As seen posted in a different thread by bridgman, shader based video acceleration is NOT the solution. They stopped working on that and are working on UVD again, without knowing if they ever can release that code.

    [QUOTEI Actually believe that the cards that where dropped with the 12.6 driver actually is a sign that the Open Source driver is actually getting enough steam. Sure the performance is not where it needs to be yet, and features are missing, but at least you are getting active support from AMD on this front ( initial support, and then of course the documentation for the various graphics registers for the card)...][/QUOTE]So dropping support for so called "legacy" cards, which surprisingly are the top of the line cards when it comes to integrated video solutions for chipsets for their top of the line CPUs and still are sold, and then putting that support into free drivers that only support half of the chip you just paid for and that with bad performance compared to the proprietary driver is a good sign? Then I would like to know what for you is a bad sign.

  8. #168
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    Quote Originally Posted by Dandel View Post
    I would actually suggest avoiding nvidia simply because of the fact that AMD actively supports the Open Source driver development. Sure, the Open Source driver does not have the performance issues fixed yet, but that is constantly changing and the driver is improving by leaps and bounds. If anything, if you have an ATI/AMD Graphics card and want to use wine, the best bet is to use the open source driver and keep a close eye on that driver.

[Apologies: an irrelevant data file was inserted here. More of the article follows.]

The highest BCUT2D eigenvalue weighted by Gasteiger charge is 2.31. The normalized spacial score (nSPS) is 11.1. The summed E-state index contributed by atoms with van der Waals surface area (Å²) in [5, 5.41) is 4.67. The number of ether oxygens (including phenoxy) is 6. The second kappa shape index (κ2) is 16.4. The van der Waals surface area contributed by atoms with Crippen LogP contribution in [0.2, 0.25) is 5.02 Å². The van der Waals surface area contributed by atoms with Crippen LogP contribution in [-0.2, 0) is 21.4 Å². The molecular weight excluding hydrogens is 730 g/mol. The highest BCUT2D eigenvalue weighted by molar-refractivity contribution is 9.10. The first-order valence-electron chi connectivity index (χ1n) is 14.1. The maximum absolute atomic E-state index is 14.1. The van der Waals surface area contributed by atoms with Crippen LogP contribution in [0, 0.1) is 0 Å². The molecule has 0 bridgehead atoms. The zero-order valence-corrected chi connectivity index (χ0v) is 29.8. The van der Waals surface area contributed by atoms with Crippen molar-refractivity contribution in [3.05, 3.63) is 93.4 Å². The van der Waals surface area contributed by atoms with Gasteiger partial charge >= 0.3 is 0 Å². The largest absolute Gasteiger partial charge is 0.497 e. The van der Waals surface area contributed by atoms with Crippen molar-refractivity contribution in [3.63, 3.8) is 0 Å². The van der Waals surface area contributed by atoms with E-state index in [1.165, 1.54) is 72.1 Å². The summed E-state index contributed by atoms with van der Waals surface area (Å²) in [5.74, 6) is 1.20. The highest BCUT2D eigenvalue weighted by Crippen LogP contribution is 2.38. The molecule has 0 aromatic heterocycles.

Well, I also don't like too much the fact that nVidia doesn't support Optimus/FOSS drivers on Linux, but the fact is that they seem to work at least at some extent (with Bumblebee). And a thing I've learned in engineering is that some things sometimes can be "beautiful" (such as the FOSS ATI driver project), but if they don't work as expected, they're (almost) useless.

    Also, Look at Mesa with the Hyperz added for perf:
    https://bugs.freedesktop.org/show_bug.cgi?id=36602
    It seems the support is still buggy. Btw, my intel HD3000 IGPU already does that for quite a while... But maybe I'll give it a try on my r700 card when it gets more stable...

    The work on OpenCL that is going into the Mesa driver recently is actually key to this. If you have reasonable OpenCL and encoder/decoder that is implemented in OpenCL that will prefer the GPU over the CPU by default, you can expect the Video decoders to work properly.
    But it seems most of the work on OpenCL has been done on Evergreen-generation cards. Currently, I don't own any card from that generation (I've a r700-generation one). It seems OpenCL on HD4xxx series will be treated as a second-class citizen... OpenCL can be effective for encoding, but I'm afraid it might not work so well for decoding... I just don't know how, for instance, Intel can give a proper video-acceleration API with support for full-HD H.264 whereas AMD can't do the same with UVD...

    Power management has not been an issue with the Radeon HD 6000 series ( A6 series cpu with a hd6650 mobile graphics card) because I am able to easily see about 4 hours on my laptop
    For me, it might not be completly a "show-stopper", but it'd be nice to have an easier way of managing power management than having to write commands on the terminal each time we want to change radeon's power profile (I know how to do it with sysV systems, but currently, I'm already using systemd, so I can't use rc.local and I'm stuck with the maximum frequency from the "default" profile at boot). I also suspect the PM features are more optimized for all-AMD platforms...